Genetics is finally giving us some answers.

Every year in the Unit­ed States, hun­dreds of chil­dren die for unde­ter­mined rea­sons, usu­al­ly while sleep­ing or at rest. Because of the way deaths are inves­ti­gat­ed and cer­ti­fied, it is dif­fi­cult to say how often this hap­pens. Accord­ing to some esti­mates, sev­er­al hun­dred chil­dren between the ages of 1 and 18 die sud­den­ly of unex­plained caus­es each year.

When the child is less than 12 months old, it is called sud­den infant death syn­drome (SIDS). Accord­ing to the CDC, 1,250 such deaths qual­i­fied in 2019, about three times the num­ber of sud­den unex­plained deaths in chil­dren (SUDC).

SIDS caus­es three times as many deaths as SUDC, but receives 20 times more research funding.

Lau­ra Gould has been work­ing for decades to change that. After los­ing her 15-month-old child in 1997, she co-found­ed the SUDC Reg­istry and Research Col­lab­o­ra­tive (SUDCRRC) with a neu­rol­o­gist at New York University.

By using the data­base to com­pare 124 mol­e­c­u­lar autop­sy results with the par­ents’ genet­ic data, the researchers have now revealed a poten­tial cause for some cas­es of SUDC.

In near­ly a dozen cas­es, the researchers iden­ti­fied eight genet­ic vari­ants linked to epilep­sy, car­diac arrhyth­mias and neu­rode­vel­op­men­tal disorders.

Six of the genet­ic vari­ants are known to be involved in cal­ci­um sig­nalling, which allows the heart mus­cle to con­tract and neu­rons to trig­ger messages.

In most cas­es, the par­ents of the deceased chil­dren did not show the same muta­tions, which means that they were not inher­it­ed but derived at random.

Accord­ing to the researchers, it is unlike­ly that a par­ent would have two chil­dren with the same lethal variant.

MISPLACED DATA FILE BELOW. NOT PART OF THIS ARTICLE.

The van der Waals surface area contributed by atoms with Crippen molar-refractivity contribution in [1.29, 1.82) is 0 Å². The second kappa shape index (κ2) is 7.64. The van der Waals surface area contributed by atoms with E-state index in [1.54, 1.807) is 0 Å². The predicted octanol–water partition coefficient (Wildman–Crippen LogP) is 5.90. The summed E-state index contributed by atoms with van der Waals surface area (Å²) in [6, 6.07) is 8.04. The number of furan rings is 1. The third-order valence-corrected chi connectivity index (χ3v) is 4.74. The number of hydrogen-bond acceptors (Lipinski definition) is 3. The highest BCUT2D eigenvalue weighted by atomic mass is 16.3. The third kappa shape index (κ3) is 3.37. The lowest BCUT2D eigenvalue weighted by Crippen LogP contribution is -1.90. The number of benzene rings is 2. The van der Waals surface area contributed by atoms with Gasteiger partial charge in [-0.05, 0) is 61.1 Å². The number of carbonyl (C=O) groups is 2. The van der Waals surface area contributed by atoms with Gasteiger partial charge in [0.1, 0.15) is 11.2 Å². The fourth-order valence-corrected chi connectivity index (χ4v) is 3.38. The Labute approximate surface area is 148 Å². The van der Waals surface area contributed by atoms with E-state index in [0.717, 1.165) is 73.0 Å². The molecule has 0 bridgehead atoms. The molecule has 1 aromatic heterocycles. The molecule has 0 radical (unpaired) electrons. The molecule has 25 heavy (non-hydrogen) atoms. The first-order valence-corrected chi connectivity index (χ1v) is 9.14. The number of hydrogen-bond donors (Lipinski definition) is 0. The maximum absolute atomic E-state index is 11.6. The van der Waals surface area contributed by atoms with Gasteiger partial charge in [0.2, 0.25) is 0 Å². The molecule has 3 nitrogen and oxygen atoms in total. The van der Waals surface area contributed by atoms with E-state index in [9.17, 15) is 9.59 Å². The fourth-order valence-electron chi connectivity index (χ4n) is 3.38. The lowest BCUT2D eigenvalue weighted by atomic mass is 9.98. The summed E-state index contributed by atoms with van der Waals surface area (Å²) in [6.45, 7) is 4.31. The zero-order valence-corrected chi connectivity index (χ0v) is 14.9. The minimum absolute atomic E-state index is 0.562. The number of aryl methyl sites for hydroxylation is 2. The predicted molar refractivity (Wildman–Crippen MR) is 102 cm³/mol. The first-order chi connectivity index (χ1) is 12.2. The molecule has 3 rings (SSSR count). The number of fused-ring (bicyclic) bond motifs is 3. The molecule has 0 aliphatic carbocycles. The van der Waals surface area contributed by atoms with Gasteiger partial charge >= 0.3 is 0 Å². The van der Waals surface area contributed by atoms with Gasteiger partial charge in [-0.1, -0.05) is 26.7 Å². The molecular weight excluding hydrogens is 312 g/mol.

“Our study is the largest of its kind to date, the first to prove that there are spe­cif­ic genet­ic caus­es of SUDC, and the first to com­plete any part of the risk pic­ture,” says NYU neu­ro­sci­en­tist Richard Tsien.

“In addi­tion to pro­vid­ing com­fort to par­ents, new find­ings about the genet­ic changes involved will accu­mu­late over time, reveal the mech­a­nisms respon­si­ble and serve as the basis for new treat­ment approaches.”

The study specif­i­cal­ly looked for 137 genet­ic vari­ants linked to heart prob­lems and epilep­sy, as this appears to be the cause of most cas­es of SUDC.

Com­pared to the gen­er­al pop­u­la­tion, these vari­ants were ten times more like­ly to occur among SUDC cases.

But there are prob­a­bly oth­er expla­na­tions out there. The genet­ic vari­ants iden­ti­fied in the present study were found in only 9% of the cohort; more work needs to be done to under­stand what caus­es the major­i­ty of SUDC cases.

A sec­ond study, con­duct­ed by the same team of researchers, took the data fur­ther. This time they looked for 294 poten­tial­ly lethal genet­ic vari­ants in 352 cas­es of SUDC.

Among a sub­set of 73 cas­es, where parental data were also avail­able, the authors found 37 genet­ic vari­ants that are like­ly to be linked to neu­ro­log­i­cal, car­diac or sys­temic diseases.

The researchers note that the pres­ence of path­o­gen­ic gene vari­ants “does not in itself estab­lish causal­i­ty”, but their find­ings are a very promis­ing start not only to pro­vide bet­ter diag­no­sis and peace of mind to bereaved par­ents, but also to poten­tial­ly iden­ti­fy risk fac­tors that lead to SUDC before tragedy strikes.

“In addi­tion to pro­vid­ing com­fort to par­ents, fur­ther dis­cov­er­ies about the genet­ic changes involved will accu­mu­late over time, reveal­ing the mech­a­nisms responsible.

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